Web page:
Italian Employee Benefits

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Employee Benefits

Happy and satisfied employees make your business thrive and lead to even better profits. However, the specific benefits for employees in Italy might not all be familiar to you yet. By using our PEO and EOR service we can provide compliant labour contracts for employees in Italy including local benefits.

When expanding your company’s presence in a new country, you need to ensure compliance both in your employment contracts and benefit guarantees. These involve social security contributions, sick leave, health insurance, and unemployment, to name a few. In Italy, benefits are guaranteed by national legislation as well as collective agreements with trade unions or workers’ councils.

What Compensation Laws exist in Italy?

In Italy, compensation laws are set by national legislation and the civil code, but the types of compensation can vary according to the sector the employees are in, regulations of collective agreements, and the internal regulations of the company.

For example, there is both a 13th month and 14th month pay in Italy, but employee bonuses can be given at the discretion of the employer or can be negotiated as performance clauses in the employment contract.

There are, however, benefits and/or compensation that are guaranteed by national legislation:

  • Minimum wage: Italy does not have a government-regulated minimum wage and is one of the few European countries that do not have one. There is no minimum wage at regional level either.

    The minimum wage rate is determined by collective bargaining agreements (according to their sectors or industries), or individual contract negotiation – but this is not always applied.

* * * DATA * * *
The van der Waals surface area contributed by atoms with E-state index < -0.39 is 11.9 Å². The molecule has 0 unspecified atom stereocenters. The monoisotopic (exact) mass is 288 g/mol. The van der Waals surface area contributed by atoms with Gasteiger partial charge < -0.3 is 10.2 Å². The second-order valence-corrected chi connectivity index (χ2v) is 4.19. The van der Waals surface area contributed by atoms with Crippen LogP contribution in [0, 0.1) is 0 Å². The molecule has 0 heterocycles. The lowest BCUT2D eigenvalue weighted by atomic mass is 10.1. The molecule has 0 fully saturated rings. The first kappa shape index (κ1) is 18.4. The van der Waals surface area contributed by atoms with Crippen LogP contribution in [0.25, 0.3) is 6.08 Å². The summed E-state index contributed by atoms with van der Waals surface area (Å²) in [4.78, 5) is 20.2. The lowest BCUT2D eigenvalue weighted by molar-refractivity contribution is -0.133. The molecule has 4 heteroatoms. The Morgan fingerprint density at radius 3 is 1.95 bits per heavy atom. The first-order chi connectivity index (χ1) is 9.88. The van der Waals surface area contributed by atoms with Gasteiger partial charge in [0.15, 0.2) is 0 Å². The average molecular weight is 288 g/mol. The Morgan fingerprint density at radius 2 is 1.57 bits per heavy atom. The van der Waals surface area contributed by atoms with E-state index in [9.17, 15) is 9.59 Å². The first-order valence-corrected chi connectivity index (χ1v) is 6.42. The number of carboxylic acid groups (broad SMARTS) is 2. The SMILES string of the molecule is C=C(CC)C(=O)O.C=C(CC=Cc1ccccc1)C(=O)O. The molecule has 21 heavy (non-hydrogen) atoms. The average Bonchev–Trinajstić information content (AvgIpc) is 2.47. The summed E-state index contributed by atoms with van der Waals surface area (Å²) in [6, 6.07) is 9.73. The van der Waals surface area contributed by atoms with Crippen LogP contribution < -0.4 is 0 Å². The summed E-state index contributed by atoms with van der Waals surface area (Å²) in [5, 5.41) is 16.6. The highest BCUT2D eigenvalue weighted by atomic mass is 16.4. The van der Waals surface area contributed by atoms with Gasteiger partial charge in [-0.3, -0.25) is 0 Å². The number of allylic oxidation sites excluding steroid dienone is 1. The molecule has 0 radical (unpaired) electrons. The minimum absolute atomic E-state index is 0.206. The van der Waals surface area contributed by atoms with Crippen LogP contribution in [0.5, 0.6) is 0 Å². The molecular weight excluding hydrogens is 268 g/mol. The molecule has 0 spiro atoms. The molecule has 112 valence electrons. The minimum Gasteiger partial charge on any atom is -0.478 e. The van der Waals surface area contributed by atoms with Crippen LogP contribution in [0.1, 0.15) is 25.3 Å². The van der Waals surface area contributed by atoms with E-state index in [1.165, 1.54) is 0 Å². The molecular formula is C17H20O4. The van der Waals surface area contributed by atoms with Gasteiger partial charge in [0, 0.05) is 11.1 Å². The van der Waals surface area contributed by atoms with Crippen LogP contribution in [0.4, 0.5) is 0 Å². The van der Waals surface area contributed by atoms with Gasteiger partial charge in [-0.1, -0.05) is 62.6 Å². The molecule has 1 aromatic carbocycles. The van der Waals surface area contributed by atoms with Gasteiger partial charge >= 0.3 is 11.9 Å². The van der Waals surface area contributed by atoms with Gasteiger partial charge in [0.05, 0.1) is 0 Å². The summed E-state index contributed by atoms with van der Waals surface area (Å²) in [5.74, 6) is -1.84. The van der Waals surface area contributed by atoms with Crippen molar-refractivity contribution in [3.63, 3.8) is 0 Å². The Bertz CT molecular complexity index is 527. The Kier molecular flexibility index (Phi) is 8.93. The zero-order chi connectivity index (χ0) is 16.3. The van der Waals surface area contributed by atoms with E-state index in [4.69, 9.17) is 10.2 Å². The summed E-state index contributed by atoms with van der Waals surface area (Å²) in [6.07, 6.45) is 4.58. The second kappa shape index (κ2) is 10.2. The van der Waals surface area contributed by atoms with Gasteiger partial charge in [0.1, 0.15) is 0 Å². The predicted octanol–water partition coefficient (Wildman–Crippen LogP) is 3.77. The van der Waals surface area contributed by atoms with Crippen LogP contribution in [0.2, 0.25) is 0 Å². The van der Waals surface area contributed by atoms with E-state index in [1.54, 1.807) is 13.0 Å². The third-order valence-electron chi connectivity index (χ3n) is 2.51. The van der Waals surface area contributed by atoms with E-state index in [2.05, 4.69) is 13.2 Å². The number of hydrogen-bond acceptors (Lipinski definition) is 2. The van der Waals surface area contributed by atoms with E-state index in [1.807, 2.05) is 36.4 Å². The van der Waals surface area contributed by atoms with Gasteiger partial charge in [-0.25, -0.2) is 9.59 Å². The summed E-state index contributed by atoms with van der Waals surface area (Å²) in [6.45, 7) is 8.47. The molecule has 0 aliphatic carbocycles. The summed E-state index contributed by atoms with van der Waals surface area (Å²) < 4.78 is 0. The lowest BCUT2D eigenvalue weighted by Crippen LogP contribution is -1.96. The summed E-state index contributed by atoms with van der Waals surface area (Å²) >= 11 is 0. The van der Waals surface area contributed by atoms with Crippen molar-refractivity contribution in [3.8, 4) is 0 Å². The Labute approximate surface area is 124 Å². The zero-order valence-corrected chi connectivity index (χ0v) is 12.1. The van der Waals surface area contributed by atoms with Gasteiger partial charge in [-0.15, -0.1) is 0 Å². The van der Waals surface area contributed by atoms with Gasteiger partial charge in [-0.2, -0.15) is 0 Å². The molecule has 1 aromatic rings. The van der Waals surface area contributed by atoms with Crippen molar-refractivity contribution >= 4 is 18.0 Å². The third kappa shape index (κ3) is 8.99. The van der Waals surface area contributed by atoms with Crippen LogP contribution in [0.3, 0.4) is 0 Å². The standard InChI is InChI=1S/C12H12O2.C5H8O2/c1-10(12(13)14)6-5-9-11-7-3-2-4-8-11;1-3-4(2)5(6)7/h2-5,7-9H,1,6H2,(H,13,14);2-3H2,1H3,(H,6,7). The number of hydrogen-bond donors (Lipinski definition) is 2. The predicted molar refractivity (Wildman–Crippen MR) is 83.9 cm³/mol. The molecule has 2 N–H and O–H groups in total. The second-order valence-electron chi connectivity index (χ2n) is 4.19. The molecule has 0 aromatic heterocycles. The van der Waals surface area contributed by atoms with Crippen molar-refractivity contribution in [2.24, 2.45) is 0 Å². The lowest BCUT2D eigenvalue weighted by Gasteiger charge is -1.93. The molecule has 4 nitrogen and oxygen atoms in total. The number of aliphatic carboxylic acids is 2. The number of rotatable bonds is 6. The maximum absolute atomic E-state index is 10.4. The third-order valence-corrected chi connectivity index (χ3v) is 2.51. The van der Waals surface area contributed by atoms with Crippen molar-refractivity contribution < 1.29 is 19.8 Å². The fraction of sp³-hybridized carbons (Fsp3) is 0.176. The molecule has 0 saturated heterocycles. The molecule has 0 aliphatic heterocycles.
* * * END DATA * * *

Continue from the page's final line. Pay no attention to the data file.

Employees, however, are entitled to a wage that is equal with the quality and quantity of their work and can guarantee a decent lifestyle for themselves and their family.
  • Social Security Contributions: Both employers and employees must contribute to National Insurance, which depend on the employee’s salary. Social security contributions are also capped at a certain amount. Social security contributions go towards a variety of funds.
  • Termination and Severance: During employment termination, a written notice must be given to the employee in cases of all types of termination, except in cases of dismissal due to serious disciplinary reasons. 

    Notice periods are set in collective agreements or individual employment contracts, and are based on the employee’s length of service, position, and level.
  • Work Hours and Breaks: The normal working week in Italy is 40 hours, however, this may vary according to the industry and sector. Any work done in excess during the work week is considered overtime, according to Italian law. However, it must be with a maximum of 48 hours.

    The lowest statutory rates for overtime are 10%, but this can be raised by collective bargaining.